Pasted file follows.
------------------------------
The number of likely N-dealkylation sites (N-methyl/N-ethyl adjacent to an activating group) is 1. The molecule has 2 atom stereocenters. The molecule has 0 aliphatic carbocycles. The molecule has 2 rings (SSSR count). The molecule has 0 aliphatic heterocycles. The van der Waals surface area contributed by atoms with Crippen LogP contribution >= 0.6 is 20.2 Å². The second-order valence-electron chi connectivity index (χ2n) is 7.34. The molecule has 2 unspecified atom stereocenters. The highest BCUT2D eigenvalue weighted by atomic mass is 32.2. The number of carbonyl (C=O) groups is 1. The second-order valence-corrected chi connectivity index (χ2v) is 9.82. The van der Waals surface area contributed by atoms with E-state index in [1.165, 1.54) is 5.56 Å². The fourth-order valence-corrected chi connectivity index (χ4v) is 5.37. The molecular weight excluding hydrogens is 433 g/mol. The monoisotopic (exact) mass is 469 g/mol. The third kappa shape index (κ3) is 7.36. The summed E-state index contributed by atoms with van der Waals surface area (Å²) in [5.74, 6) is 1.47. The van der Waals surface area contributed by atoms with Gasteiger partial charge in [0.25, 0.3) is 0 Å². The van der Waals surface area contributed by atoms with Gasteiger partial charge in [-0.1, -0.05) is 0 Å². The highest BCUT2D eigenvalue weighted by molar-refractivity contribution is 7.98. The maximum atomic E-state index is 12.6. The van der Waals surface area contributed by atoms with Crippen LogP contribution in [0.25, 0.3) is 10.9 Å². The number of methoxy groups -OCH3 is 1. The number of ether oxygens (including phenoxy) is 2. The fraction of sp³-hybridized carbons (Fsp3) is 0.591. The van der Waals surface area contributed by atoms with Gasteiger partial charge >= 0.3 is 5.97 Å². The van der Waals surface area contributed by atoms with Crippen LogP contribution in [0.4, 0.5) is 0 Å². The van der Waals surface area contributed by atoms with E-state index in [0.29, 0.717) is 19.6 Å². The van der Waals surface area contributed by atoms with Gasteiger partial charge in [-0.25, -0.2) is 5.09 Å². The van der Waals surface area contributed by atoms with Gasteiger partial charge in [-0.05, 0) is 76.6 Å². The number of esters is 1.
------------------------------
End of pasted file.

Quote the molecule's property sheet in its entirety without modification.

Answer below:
The number of likely N-dealkylation sites (N-methyl/N-ethyl adjacent to an activating group) is 1. The molecule has 2 atom stereocenters. The molecule has 0 aliphatic carbocycles. The molecule has 2 rings (SSSR count). The molecule has 0 aliphatic heterocycles. The van der Waals surface area contributed by atoms with Crippen LogP contribution >= 0.6 is 20.2 Å². The second-order valence-electron chi connectivity index (χ2n) is 7.34. The molecule has 2 unspecified atom stereocenters. The highest BCUT2D eigenvalue weighted by atomic mass is 32.2. The number of carbonyl (C=O) groups is 1. The second-order valence-corrected chi connectivity index (χ2v) is 9.82. The van der Waals surface area contributed by atoms with E-state index in [1.165, 1.54) is 5.56 Å². The fourth-order valence-corrected chi connectivity index (χ4v) is 5.37. The molecular weight excluding hydrogens is 433 g/mol. The monoisotopic (exact) mass is 469 g/mol. The third kappa shape index (κ3) is 7.36. The summed E-state index contributed by atoms with van der Waals surface area (Å²) in [5.74, 6) is 1.47. The van der Waals surface area contributed by atoms with Gasteiger partial charge in [0.25, 0.3) is 0 Å². The van der Waals surface area contributed by atoms with Gasteiger partial charge in [-0.1, -0.05) is 0 Å². The highest BCUT2D eigenvalue weighted by molar-refractivity contribution is 7.98. The maximum atomic E-state index is 12.6. The van der Waals surface area contributed by atoms with Crippen LogP contribution in [0.25, 0.3) is 10.9 Å². The number of methoxy groups -OCH3 is 1. The number of ether oxygens (including phenoxy) is 2. The fraction of sp³-hybridized carbons (Fsp3) is 0.591. The van der Waals surface area contributed by atoms with Gasteiger partial charge >= 0.3 is 5.97 Å². The van der Waals surface area contributed by atoms with Crippen LogP contribution in [0.4, 0.5) is 0 Å². The van der Waals surface area contributed by atoms with E-state index in [0.29, 0.717) is 19.6 Å². The van der Waals surface area contributed by atoms with Gasteiger partial charge in [-0.25, -0.2) is 5.09 Å². The van der Waals surface area contributed by atoms with Gasteiger partial charge in [-0.05, 0) is 76.6 Å². The number of esters is 1.